Amazon Cloud Customers Are Told: Don't Bypass China's internet Gates

By Liza Lin in Shanghai and Jay Greene in Seattle Features Dow Jones Newswires

Amazon.com Inc.'s cloud-computing customers in China are being told to stop using software to bypass China's internet gates, part of a government clampdown.

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Amazon Web Services' Chinese partner, Beijing Sinnet Technology Co. Ltd., sent out emails to its users asking them to delete tools enabling them to circumvent the country's vast system of internet filters. Some of the tools that clients use include virtual private networks, or VPNs.

"Sinnet is responsible for ensuring that its customers in China comply with local laws and their notice was intended to remind customers of their obligations," an Amazon spokeswoman said via email.

Sinnet cited requests from China's public security ministry and Ministry of Industry and Information Technology in making the demands. A person familiar with the matter said there is no change in the way Amazon's services work in China.

Customers of Amazon, along with those of Apple Inc., are facing pressure in China to comply with the Chinese government's desire to further tighten the screws on its already heavily policed internet.

On Saturday, Apple removed software from its app store in China that allowed users to circumvent the country's web filters. The Cupertino, Calif., technology company cited new rules that require providers of VPNs, which are often used to get around Chinese internet firewalls, to obtain licenses from regulators.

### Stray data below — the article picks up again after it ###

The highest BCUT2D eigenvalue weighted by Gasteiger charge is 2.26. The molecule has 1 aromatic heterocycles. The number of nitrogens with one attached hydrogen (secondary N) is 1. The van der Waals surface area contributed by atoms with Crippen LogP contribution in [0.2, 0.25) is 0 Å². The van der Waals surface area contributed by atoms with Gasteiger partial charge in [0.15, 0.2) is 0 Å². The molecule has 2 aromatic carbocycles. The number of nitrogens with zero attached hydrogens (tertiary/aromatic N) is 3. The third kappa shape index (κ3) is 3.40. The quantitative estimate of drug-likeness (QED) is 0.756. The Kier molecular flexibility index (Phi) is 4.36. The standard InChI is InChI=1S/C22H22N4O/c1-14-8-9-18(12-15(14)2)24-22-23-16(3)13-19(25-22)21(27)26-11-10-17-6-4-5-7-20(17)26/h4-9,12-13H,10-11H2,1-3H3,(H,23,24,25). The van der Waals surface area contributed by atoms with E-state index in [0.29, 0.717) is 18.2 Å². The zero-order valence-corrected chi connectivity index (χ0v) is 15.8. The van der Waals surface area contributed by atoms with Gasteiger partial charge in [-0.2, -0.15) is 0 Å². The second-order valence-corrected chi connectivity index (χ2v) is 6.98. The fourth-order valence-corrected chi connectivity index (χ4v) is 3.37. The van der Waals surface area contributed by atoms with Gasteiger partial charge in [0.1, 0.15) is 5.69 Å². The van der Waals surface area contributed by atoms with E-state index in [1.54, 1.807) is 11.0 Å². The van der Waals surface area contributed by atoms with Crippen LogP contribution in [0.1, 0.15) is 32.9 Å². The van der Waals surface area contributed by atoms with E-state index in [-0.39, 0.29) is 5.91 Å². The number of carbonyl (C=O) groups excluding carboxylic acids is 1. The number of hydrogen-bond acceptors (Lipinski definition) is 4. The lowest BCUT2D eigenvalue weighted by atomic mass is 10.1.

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Complaints of disruptions affecting users of overseas VPNs in China have multiplied recently. Facebook Inc.'s encrypted WhatsApp messaging service has also been affected, with users finding it difficult or extremely slow to send messages.

VPNs, employed by a small minority of Chinese internet users, allow users to circumvent the country's tight internet controls. They are vital to hundreds of businesses, media organizations, research institutions and other groups that rely on the ability to connect with the wider internet. They are also used by individuals who want to jump over China's Great Firewall to see blocked content such as Facebook, YouTube and certain foreign news sites.

Chinese authorities have clamped down on everything from internet browsing to live-streaming websites and social media in the run-up to an important Communist Party conclave in the fall, at which most of the country's top leaders are set to be replaced.

VPN providers say the breadth and intensity of the crackdown makes them fear it could last beyond a leadership handover.

"Although China has implemented blocks and one-off censorship events in the past, it feels different this time, due to the events occurring and their rapid succession," said Sunday Yokubaitis, president of Golden Frog GmbH, provider of VyprVPN.

--Josh Chin in Beijing contributed to this article.

(END) Dow Jones Newswires

August 01, 2017 18:38 ET (22:38 GMT)